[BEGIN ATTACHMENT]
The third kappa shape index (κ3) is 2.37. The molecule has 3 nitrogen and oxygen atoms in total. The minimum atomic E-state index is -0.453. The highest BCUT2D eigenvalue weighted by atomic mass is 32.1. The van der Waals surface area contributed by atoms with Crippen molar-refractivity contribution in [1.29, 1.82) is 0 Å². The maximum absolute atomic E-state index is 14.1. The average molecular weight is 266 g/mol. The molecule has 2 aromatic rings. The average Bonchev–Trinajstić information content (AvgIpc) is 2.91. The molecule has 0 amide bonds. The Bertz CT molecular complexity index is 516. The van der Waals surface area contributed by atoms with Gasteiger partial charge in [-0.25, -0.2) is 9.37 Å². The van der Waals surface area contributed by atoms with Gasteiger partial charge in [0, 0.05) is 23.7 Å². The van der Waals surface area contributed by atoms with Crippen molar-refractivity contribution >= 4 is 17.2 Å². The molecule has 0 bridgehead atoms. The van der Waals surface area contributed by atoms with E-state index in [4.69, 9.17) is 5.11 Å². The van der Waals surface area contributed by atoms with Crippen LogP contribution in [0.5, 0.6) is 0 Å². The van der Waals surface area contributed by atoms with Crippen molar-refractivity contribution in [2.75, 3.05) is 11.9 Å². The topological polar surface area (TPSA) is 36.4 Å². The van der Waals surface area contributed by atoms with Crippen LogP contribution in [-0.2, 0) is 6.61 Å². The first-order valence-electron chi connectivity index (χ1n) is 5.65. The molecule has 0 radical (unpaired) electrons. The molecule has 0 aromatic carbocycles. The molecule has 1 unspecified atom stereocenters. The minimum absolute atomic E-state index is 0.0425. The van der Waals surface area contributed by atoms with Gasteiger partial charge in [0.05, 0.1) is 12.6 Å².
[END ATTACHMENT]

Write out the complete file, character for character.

The third kappa shape index (κ3) is 2.37. The molecule has 3 nitrogen and oxygen atoms in total. The minimum atomic E-state index is -0.453. The highest BCUT2D eigenvalue weighted by atomic mass is 32.1. The van der Waals surface area contributed by atoms with Crippen molar-refractivity contribution in [1.29, 1.82) is 0 Å². The maximum absolute atomic E-state index is 14.1. The average molecular weight is 266 g/mol. The molecule has 2 aromatic rings. The average Bonchev–Trinajstić information content (AvgIpc) is 2.91. The molecule has 0 amide bonds. The Bertz CT molecular complexity index is 516. The van der Waals surface area contributed by atoms with Gasteiger partial charge in [-0.25, -0.2) is 9.37 Å². The van der Waals surface area contributed by atoms with Gasteiger partial charge in [0, 0.05) is 23.7 Å². The van der Waals surface area contributed by atoms with Crippen molar-refractivity contribution >= 4 is 17.2 Å². The molecule has 0 bridgehead atoms. The van der Waals surface area contributed by atoms with E-state index in [4.69, 9.17) is 5.11 Å². The van der Waals surface area contributed by atoms with Crippen LogP contribution in [0.5, 0.6) is 0 Å². The van der Waals surface area contributed by atoms with Crippen molar-refractivity contribution in [2.75, 3.05) is 11.9 Å². The topological polar surface area (TPSA) is 36.4 Å². The van der Waals surface area contributed by atoms with Crippen LogP contribution in [-0.2, 0) is 6.61 Å². The first-order valence-electron chi connectivity index (χ1n) is 5.65. The molecule has 0 radical (unpaired) electrons. The molecule has 0 aromatic carbocycles. The molecule has 1 unspecified atom stereocenters. The minimum absolute atomic E-state index is 0.0425. The van der Waals surface area contributed by atoms with Gasteiger partial charge in [0.05, 0.1) is 12.6 Å².